By Erica Getto
As the fall semester approaches, a new crop of Columbia University undergraduates has already embarked on an epic journey: to read Homer’s The Iliad. Annotating Achilles’ and Agamemnon’s adventures is a rite of passage for most Columbia students, who arrive on their first day of Literature Humanities toting already well-thumbed copies of the epic poem. And yet for an increasing number of these students, this epic adventure is not their first.
At the School of General Studies at Columbia University and its peer institutions across the country, adult students are increasingly pursuing liberal arts degrees. As college costs rise, some prospective students have put higher education on hold, taking jobs out of high school and taking to a university setting later on in life. Another percentage of adult students have had personal or professional obligations delay their higher education, including military service or family matters. Still others have sought out creative or athletic opportunities prior to enrolling as an undergraduate.
Among these students, therefore, are world travelers and web entrepreneurs, supermodels and service members, competitive cyclists and classically trained pianists – all of whom, despite their diversity, share at least a one year break in their educational careers and, more importantly, a desire to learn.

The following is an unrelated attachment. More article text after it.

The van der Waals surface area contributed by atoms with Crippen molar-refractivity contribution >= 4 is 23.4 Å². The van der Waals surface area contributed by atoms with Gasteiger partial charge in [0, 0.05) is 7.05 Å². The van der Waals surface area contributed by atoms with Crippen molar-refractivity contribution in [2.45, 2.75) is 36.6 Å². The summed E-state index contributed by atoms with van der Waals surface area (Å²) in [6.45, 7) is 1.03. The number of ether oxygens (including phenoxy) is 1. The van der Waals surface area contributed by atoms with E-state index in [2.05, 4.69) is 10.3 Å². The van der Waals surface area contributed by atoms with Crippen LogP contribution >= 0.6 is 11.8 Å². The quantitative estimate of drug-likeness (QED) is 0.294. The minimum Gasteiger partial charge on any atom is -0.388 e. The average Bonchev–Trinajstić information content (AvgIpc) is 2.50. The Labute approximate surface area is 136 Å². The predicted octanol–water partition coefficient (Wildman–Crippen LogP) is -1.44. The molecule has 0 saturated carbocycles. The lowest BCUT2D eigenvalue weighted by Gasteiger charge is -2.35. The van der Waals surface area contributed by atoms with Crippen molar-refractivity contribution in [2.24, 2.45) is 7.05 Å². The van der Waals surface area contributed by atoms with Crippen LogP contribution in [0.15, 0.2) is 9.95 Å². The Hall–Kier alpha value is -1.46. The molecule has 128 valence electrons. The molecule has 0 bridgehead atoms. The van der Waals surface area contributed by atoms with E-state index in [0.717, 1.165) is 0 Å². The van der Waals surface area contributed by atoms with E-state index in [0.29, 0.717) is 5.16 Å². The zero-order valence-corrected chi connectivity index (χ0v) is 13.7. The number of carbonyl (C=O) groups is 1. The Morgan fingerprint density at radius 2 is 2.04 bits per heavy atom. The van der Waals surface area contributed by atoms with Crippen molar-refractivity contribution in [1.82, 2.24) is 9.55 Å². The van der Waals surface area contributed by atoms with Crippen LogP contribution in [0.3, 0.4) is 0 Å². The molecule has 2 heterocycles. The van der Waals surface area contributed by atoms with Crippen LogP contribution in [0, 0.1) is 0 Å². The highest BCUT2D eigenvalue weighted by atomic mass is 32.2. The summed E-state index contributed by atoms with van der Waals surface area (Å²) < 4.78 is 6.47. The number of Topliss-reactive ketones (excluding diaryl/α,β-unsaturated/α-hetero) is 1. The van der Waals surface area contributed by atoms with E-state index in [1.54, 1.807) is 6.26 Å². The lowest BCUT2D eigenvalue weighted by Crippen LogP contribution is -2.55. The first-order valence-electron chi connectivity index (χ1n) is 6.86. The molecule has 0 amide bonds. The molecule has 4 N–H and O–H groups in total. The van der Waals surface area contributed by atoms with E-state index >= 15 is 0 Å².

These are students like Will Tant, a surfer, model, and philanthropist who, after 15 years of traveling, is now seeking an undergraduate degree at Columbia. Or Barbara Tiye, a percussionist, vocalist and free-lance teaching artist who has toured with the likes of Pete Seeger and Kurt Vonnegut. Having logged hours in the “real world”, these adults students are now exploring the world of academia (and logging plenty of library hours along the way).
According to Carole Aslanian, senior vice president of consulting firm Education Dynamics, roughly 50 percent of all current college undergraduates are over the age of 25. And yet despite age disparities, once classes commence, those adult students studying at Columbia are fully integrated into university life, partaking in the same academic programs as their more traditional peers. Their extensive professional and personal experience simply enhances their pursuits of physics and economics, poetry and European history, informing both their education and that of younger classmates.
Just as Achilles returns to battle after a prolonged hiatus, ready to conquer the Trojans and prove his abilities as a leader, these adults are returning to the classroom with greater conviction than ever, ready to get lost in a book or caught up in a calculus problem – ready to prove their intellectual prowess, no matter their ages.